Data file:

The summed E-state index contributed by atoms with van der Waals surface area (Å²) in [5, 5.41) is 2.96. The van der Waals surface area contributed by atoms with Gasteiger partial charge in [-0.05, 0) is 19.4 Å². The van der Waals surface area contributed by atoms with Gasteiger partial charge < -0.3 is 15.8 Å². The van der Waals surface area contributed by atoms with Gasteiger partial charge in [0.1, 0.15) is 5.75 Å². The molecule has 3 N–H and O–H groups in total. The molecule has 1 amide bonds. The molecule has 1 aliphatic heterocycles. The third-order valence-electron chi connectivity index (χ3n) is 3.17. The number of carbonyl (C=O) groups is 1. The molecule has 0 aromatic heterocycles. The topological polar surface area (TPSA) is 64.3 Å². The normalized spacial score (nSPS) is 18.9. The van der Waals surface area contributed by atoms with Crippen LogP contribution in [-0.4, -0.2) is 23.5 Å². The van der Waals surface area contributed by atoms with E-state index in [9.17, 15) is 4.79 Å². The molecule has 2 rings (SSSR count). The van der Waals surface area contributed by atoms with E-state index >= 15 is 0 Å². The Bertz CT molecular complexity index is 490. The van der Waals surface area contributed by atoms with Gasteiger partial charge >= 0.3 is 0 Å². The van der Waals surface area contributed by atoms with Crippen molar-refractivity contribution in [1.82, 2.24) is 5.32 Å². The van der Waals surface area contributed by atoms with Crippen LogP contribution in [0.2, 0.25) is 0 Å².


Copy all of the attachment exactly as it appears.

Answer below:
The summed E-state index contributed by atoms with van der Waals surface area (Å²) in [5, 5.41) is 2.96. The van der Waals surface area contributed by atoms with Gasteiger partial charge in [-0.05, 0) is 19.4 Å². The van der Waals surface area contributed by atoms with Gasteiger partial charge < -0.3 is 15.8 Å². The van der Waals surface area contributed by atoms with Gasteiger partial charge in [0.1, 0.15) is 5.75 Å². The molecule has 3 N–H and O–H groups in total. The molecule has 1 amide bonds. The molecule has 1 aliphatic heterocycles. The third-order valence-electron chi connectivity index (χ3n) is 3.17. The number of carbonyl (C=O) groups is 1. The molecule has 0 aromatic heterocycles. The topological polar surface area (TPSA) is 64.3 Å². The normalized spacial score (nSPS) is 18.9. The van der Waals surface area contributed by atoms with Crippen LogP contribution in [-0.4, -0.2) is 23.5 Å². The van der Waals surface area contributed by atoms with E-state index in [9.17, 15) is 4.79 Å². The molecule has 2 rings (SSSR count). The van der Waals surface area contributed by atoms with E-state index >= 15 is 0 Å². The Bertz CT molecular complexity index is 490. The van der Waals surface area contributed by atoms with Gasteiger partial charge >= 0.3 is 0 Å². The van der Waals surface area contributed by atoms with Crippen molar-refractivity contribution in [1.82, 2.24) is 5.32 Å². The van der Waals surface area contributed by atoms with Crippen LogP contribution in [0.2, 0.25) is 0 Å².